by Dave Mittman, PA, DFAAPA
In all societies, consumers are generally able to judge what to pay for each service they request. And the market sets the fees. Shoe shining. Car repairs. Tires. A haircut. All are judged by their relative worth. Having someone clean your house is worth what it is worth to you because you have the money to pay someone for a service you can measure. A clean house is worth something to you. So are shined shoes or a good haircut.
We in medicine do not have that luxury.
How much each patient pays for a service has no natural relationship to the value of the product the health professional “provides”. How does the consumer ever get to judge whether the product they are buying is worth the price they are paying any healthcare provider? Treating hypertension successfully? Cholesterol? A spinal manipulation? Is it worth what the insurance company is billed and the patient’s co-pay? New glasses that are a bit better than your old glasses? Worth it? Psychotherapy you went to for six months at $180.00 an hour and your not even sure what you got out of it? Worth it? How about therapy that saved your child from cutting themselves or worse? Successful cancer treatment? Strep throat, seeing an NP or PA and getting Augmentin? What is really worth the price paid and the asking price of the practitioner? What is naturopathy worth when it does not work, or allopathic medicine for that matter?
How do you measure our worth? Is it what we charge? Clearly, we PAs and NPs, over the last 50 years, have kept health costs down. We would not have been hired had we not saved the system or our practice money. I know we doing that now but who ultimately benefits? Do we even know our own worth?
Does the consumer have any way to measure that worth at all? And is what NPs and PAs charge worth 85% for the same service charged at 100% by a physician? And if it is billed at 100% because of laws put into effect decades ago, is it really worth our professions being kept invisible?
So that is the crux of my question. Yes, we charge less for the same treatment if we give it “alone” in many cases. And, in theory that saves the system money. But it also robs us of our soul. Why, because most health systems don’t want us to charge less for the same service, so they have “the doctor” pop in for what amounts to less than one minute and “consult” thereby presumably guaranteeing the 100% reimbursement to the system. It also guarantees us two things. One is that we look like we are being checked up on. I see NPs and PAs for my care. Invariably, at least now in Florida, a physician will say hello and ask me one question. The PA or NP will determine my treatment and diagnosis and write the prescription, invariably before the physician pops her head in. But it seems like they consent. And that is not really the case. WE also become invisible to the government, to Medicare or Medicaid, to the private insurers who think (seemingly so) that the patient in question was seen by a physician. The biller knows no less. This has to end.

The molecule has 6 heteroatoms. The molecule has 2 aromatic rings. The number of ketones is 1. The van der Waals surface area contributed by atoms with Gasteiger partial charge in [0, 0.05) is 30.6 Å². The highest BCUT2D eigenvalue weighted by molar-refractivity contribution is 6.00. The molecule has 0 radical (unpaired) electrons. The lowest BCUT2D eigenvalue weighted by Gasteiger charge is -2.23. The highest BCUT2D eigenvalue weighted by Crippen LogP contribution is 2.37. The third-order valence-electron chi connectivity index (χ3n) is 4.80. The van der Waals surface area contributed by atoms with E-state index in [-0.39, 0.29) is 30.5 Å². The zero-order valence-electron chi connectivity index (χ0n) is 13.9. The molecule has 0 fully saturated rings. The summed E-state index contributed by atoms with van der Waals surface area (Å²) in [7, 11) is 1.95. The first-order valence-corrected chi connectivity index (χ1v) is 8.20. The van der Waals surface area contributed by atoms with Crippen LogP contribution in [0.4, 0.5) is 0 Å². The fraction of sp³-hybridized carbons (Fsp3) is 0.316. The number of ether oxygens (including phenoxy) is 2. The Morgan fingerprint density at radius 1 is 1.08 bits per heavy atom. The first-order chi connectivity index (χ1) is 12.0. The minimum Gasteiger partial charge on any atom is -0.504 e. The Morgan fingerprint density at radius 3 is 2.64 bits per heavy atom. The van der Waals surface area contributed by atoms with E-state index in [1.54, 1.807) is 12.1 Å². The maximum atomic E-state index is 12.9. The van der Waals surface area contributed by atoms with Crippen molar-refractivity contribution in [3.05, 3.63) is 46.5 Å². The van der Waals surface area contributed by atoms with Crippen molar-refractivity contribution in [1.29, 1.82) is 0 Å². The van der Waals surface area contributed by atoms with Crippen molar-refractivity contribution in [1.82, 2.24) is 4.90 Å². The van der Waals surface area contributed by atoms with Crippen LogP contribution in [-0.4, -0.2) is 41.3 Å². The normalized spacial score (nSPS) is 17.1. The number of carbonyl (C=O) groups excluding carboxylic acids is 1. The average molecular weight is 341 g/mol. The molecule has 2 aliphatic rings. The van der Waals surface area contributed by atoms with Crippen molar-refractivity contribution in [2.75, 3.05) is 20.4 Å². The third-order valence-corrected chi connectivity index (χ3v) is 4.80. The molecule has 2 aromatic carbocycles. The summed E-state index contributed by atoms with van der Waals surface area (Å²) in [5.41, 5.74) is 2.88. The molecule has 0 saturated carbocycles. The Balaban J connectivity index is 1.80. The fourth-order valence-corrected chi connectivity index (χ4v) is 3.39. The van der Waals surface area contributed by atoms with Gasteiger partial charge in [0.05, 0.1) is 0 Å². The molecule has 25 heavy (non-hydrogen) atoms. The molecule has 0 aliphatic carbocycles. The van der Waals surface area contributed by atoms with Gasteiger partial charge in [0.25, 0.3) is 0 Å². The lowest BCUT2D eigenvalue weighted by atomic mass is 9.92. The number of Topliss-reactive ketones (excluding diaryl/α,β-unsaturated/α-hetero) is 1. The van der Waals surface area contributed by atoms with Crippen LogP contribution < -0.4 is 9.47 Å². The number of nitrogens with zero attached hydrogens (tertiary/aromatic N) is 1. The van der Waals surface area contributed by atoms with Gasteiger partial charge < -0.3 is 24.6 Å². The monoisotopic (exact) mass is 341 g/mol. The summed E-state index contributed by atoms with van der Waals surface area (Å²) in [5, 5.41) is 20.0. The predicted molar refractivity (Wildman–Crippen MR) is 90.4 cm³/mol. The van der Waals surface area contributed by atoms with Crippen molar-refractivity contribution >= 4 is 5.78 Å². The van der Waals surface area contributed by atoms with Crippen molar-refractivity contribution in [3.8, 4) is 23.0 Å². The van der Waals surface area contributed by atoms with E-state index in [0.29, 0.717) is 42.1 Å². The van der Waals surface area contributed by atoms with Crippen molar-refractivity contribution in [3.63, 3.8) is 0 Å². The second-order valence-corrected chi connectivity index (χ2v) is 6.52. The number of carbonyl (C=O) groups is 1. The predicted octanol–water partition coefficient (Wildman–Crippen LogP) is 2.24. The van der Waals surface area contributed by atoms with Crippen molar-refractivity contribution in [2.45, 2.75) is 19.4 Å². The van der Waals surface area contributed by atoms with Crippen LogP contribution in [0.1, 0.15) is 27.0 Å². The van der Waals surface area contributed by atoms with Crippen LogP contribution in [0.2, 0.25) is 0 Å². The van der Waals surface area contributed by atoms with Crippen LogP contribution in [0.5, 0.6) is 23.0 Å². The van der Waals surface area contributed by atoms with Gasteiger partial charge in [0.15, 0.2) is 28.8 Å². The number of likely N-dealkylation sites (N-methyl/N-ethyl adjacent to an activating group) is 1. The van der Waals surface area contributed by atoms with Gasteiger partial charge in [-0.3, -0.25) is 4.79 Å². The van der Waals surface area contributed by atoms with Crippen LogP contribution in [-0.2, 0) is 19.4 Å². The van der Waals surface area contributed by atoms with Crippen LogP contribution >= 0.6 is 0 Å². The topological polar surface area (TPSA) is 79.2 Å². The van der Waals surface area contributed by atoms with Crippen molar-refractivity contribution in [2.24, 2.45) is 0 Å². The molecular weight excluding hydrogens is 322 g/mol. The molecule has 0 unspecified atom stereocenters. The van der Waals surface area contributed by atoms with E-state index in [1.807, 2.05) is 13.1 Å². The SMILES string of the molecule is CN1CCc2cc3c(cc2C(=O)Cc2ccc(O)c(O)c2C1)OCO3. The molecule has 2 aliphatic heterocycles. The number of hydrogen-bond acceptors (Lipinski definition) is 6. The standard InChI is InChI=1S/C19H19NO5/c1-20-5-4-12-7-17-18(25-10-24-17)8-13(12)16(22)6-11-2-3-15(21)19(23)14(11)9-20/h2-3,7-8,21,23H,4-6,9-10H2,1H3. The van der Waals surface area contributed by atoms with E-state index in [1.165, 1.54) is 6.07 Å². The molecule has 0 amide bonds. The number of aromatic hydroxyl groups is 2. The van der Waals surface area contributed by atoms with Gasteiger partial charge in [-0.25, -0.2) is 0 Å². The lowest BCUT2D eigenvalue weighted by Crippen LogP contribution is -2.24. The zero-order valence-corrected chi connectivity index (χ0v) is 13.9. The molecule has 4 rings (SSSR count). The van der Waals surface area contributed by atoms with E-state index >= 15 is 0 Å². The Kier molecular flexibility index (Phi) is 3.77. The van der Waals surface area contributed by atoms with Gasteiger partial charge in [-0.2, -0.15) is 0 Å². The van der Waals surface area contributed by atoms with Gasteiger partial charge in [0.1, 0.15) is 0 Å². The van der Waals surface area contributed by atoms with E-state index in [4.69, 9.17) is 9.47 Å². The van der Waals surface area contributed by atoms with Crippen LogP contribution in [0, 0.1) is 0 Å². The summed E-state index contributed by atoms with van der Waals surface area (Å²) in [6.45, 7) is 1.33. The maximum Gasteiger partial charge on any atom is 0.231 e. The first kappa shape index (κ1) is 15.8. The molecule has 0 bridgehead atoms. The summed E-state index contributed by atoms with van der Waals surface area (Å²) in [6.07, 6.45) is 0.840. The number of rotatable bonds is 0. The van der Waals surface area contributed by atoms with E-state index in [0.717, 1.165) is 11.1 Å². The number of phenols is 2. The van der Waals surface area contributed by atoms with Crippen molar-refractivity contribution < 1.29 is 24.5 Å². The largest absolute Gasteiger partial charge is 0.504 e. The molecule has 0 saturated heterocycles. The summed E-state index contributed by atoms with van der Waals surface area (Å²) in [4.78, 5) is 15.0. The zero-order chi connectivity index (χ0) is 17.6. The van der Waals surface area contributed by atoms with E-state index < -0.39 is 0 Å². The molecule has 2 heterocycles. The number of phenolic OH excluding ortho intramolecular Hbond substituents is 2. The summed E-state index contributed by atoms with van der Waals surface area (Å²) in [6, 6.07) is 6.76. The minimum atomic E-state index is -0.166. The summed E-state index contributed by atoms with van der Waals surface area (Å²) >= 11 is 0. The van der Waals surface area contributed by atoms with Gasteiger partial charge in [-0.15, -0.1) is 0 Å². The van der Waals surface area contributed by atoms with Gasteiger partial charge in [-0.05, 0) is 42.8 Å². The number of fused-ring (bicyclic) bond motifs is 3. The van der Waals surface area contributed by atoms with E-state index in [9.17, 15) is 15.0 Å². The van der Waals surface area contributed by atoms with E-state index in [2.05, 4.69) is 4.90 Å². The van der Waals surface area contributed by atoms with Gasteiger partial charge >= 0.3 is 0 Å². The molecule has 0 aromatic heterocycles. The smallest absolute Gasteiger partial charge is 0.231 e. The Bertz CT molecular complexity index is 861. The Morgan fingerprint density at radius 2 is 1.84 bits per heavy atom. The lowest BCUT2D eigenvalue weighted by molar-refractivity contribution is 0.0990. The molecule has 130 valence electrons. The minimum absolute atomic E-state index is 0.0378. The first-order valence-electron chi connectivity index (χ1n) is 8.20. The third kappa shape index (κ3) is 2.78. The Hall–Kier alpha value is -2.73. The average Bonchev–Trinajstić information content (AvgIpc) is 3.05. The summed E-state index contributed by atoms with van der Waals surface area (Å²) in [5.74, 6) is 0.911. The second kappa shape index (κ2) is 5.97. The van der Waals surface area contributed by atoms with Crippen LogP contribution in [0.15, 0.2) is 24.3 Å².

I can’t think of any other professions where that happens in the same way. It’s time we PAs and NPs worked together to change it. It keeps all of us invisible. It was never the intent of the 85% rule. It confuses patients and it robs us of our soul. And that my colleagues, is never a good thing.
Dave Mittman has been a PA and later NP leader for thirty years. He co-founded the LIU PA Program student society, was President of the New York State Society of PAs from 1978-1979 and served on the American Academy of Physician Assistants (AAPA) Board of Directors from 1981-1983. Dave was also the first USAF Reserves PA permitted to practice. Dave spent 9 years in primary care in Brooklyn, N.Y. and left to begin a career in medical publishing with Physician Assistant Journal. Dave has also won the AAPA Public Education award for leading the march in Trenton NJ to establish PA practice. Dave left PA Journal to co-found Clinicians Publishing Group (1990) and Clinician Reviews Journal in 1991. Dave has authored papers in publications as diverse as “Chicken Soup for the Expectant Mothers Soul”, “U.S. Pharmacist”, “The British Medical Journal” and others. Dave¹s paper in the BMJ was the first internationally written paper written on PA practice. Dave and a few very close PA colleagues co-founded the PAs For Tomorrow”” in 2012 which is a new national professional organization representing and advocating for PAs in an different way. Dave as spoken at hundreds of NP and PA meetings and always has some interesting thoughts on the future of both professions. Most recently Dave has been busy launching another dream; Clinician 1, the first internet community for PAs and NPs. Dave is married to his sweetheart Bonnie for 32 years and has two wonderful children.